Pulmonary Function Testing
Pulmonary Function Tests (PFTs) are a broad range of tests that measure how well the lungs take in and exhale air and how efficiently they transfer oxygen into the blood. Spirometry measures how well the lungs exhale. The information gathered during this test is useful in the diagnosis of certain types of lung disorders, but is most useful when assessing for obstructive lung diseases (especially asthma and chronic obstructive pulmonary disease, COPD).
Lung volume measurement detects restrictive lung diseases. In this set of diseases, a person cannot inhale a normal volume of air. Restrictive lung diseases may be caused by inflammation or scarring of the lung tissue (interstitial lung disease) or by abnormalities of the muscles or skeleton of the chest wall. Testing the diffusion capacity (also called the DLCO) permits an estimate of how efficiently the lungs transfer oxygen from the air into the bloodstream.
PFTs are performed on both inpatients and outpatients for diagnosis and management of respiratory conditions, pre-operative assessments, disability evaluations.
How the test is performed?
In a spirometry test, a person breathes into mouthpiece that is connected to an instrument called a spirometer. The instrument records the amount and the rate of air that is breathed in and out over a specified time. Some of the test measurements are obtained by normal, quiet breathing, and other tests require forced inhalation or exhalation after a deep breath.
Lung volume measurements are performed by having the patient breathe 100 percent oxygen for several minutes, via a mouthpiece. Completion time for this test varies with different disease processes or medical conditions.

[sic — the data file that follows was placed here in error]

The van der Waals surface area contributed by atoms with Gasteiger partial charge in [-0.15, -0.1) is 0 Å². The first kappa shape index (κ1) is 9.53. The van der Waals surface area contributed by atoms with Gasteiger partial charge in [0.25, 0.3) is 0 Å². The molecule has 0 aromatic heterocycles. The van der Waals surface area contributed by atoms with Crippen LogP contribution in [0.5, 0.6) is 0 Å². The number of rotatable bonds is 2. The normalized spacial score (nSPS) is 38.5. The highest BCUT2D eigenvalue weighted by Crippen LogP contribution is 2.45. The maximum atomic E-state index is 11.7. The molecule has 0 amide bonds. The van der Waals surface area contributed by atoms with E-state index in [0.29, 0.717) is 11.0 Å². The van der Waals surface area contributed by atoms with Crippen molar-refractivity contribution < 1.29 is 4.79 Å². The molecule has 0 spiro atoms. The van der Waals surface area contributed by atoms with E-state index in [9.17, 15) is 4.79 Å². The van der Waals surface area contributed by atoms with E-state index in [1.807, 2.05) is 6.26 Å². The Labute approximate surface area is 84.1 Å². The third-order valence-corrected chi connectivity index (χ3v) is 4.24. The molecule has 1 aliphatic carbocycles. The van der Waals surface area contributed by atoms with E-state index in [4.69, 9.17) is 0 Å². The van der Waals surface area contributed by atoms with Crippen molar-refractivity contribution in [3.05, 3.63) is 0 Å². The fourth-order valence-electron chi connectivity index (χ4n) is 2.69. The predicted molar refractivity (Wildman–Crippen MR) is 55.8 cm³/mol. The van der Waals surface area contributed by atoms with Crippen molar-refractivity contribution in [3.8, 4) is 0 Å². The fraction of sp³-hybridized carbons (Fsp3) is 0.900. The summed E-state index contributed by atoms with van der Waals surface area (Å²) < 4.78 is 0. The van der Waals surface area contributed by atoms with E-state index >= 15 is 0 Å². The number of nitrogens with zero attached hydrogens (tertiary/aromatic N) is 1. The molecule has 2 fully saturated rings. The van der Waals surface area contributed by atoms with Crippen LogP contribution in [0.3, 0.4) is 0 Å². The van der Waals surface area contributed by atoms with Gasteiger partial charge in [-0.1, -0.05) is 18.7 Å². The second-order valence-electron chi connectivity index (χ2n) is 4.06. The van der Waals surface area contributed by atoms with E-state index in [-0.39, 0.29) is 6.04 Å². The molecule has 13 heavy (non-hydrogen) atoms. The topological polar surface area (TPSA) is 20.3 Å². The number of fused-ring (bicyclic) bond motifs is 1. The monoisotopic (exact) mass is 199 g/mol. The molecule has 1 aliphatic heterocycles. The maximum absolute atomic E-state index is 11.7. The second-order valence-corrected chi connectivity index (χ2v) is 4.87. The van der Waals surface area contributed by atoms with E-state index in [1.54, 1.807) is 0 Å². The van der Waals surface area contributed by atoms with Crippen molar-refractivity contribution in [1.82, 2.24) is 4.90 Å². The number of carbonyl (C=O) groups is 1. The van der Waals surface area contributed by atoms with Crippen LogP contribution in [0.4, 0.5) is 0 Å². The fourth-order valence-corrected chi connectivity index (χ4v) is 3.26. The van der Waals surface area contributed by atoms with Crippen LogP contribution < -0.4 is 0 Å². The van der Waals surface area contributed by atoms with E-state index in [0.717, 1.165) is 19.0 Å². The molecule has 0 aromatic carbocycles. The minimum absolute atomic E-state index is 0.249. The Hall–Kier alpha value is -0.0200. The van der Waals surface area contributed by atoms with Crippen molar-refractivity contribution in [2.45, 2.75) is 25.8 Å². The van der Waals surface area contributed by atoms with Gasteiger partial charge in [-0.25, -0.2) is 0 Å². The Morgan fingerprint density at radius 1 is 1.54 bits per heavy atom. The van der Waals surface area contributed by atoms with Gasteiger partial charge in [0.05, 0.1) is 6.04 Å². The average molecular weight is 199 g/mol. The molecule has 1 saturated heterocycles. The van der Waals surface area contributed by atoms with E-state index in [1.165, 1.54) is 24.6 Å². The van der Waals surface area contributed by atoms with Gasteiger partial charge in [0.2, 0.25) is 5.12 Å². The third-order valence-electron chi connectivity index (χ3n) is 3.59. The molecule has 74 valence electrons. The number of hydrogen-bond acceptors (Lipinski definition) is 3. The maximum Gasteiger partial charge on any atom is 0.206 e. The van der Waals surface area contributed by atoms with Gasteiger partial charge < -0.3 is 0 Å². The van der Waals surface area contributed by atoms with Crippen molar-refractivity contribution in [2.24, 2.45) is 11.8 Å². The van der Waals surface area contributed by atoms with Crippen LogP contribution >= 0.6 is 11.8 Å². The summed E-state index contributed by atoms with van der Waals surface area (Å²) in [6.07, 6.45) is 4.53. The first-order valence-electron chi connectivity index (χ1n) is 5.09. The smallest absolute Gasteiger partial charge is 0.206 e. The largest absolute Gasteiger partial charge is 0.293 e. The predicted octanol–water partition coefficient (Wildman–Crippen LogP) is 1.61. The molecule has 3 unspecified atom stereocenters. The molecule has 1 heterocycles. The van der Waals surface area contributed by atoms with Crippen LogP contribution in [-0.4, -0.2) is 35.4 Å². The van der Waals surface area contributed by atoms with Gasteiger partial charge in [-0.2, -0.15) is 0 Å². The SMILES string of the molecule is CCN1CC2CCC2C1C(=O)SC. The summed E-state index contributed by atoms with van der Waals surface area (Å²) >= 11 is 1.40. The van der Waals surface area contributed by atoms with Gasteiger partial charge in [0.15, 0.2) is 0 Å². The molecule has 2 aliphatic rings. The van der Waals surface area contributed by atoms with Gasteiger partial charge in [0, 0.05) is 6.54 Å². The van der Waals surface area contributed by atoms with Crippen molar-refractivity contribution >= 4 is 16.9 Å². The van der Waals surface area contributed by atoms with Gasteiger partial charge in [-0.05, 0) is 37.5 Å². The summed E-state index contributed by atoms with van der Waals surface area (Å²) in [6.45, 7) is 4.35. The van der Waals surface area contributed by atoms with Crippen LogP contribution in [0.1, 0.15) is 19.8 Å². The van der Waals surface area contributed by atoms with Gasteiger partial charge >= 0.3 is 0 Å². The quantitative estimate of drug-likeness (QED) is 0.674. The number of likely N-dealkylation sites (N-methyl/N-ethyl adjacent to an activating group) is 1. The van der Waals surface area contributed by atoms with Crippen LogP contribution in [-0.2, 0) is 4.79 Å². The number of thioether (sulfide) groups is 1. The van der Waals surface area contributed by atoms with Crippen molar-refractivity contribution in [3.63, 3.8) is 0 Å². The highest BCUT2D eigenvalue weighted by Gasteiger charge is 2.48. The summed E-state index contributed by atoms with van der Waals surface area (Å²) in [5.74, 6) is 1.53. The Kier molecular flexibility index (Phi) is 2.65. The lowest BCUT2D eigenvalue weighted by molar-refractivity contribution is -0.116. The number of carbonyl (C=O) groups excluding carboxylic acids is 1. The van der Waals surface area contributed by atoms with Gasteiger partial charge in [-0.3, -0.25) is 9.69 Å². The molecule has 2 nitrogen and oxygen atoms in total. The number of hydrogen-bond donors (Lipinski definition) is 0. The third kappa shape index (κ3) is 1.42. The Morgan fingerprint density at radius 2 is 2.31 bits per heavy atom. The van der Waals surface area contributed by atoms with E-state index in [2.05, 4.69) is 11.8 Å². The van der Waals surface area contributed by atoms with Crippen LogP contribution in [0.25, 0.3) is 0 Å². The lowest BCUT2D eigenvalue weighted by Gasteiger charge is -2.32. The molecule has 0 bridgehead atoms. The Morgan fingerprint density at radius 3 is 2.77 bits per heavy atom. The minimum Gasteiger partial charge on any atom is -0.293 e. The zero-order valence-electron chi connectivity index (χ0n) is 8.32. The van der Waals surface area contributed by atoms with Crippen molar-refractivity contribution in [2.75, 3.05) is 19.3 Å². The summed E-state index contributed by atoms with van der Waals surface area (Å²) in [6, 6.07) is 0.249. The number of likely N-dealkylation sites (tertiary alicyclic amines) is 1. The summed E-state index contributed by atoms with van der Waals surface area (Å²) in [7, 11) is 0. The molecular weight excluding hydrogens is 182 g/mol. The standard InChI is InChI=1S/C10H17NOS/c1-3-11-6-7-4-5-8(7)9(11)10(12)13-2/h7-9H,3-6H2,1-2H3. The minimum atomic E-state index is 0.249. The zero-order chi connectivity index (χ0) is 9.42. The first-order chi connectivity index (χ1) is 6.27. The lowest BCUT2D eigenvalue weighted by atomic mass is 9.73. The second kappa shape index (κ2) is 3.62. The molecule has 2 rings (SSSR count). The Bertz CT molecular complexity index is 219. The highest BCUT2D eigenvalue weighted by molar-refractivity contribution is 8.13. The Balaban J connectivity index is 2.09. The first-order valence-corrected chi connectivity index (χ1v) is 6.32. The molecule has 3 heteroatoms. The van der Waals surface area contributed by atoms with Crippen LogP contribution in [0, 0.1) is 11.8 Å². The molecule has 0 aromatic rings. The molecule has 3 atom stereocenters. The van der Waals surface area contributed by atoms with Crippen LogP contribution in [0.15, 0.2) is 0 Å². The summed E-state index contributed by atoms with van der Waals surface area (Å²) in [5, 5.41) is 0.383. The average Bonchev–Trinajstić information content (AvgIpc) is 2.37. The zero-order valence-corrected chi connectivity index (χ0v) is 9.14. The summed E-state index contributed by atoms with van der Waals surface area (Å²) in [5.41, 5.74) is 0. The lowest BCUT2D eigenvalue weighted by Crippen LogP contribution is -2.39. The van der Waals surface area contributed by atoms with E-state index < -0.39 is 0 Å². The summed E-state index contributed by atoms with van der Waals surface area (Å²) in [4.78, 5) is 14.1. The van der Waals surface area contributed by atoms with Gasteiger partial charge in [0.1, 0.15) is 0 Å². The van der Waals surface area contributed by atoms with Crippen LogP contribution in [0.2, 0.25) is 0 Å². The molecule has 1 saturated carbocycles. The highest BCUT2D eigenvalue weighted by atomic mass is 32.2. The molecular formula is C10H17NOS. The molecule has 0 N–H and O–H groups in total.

The diffusion capacity is measured when a person breathes carbon monoxide for a very short time, often one breath. The concentration of carbon monoxide in exhaled air is then measured. The difference in the amount of carbon monoxide inhaled and the amount exhaled allows estimation of how rapidly gas can travel from the lungs into the blood.
How to prepare for the test?
Do not eat a heavy meal before the test. Do not smoke for four to six hours prior to the test. Specific instructions will be given if bronchodilators or inhaler medications should be withheld. Sometimes, medication may be inhaled prior to the test.
How the test will feel?
Since the test involves some forced breathing and rapid breathing, some temporary shortness of breath or lightheadedness may be experienced. There is a tight fitting mouth piece to breathe through, and nose clips are applied.
Cooperation from the patient performing the test is crucial in providing accurate results. A poor seal around the mouthpiece of the spirometer can give poor results that do not permit interpretation.
Pulmonary Function Testing requires a prescription for your primary care physician. The patient is responsible for all insurance co-payments at the time of the test.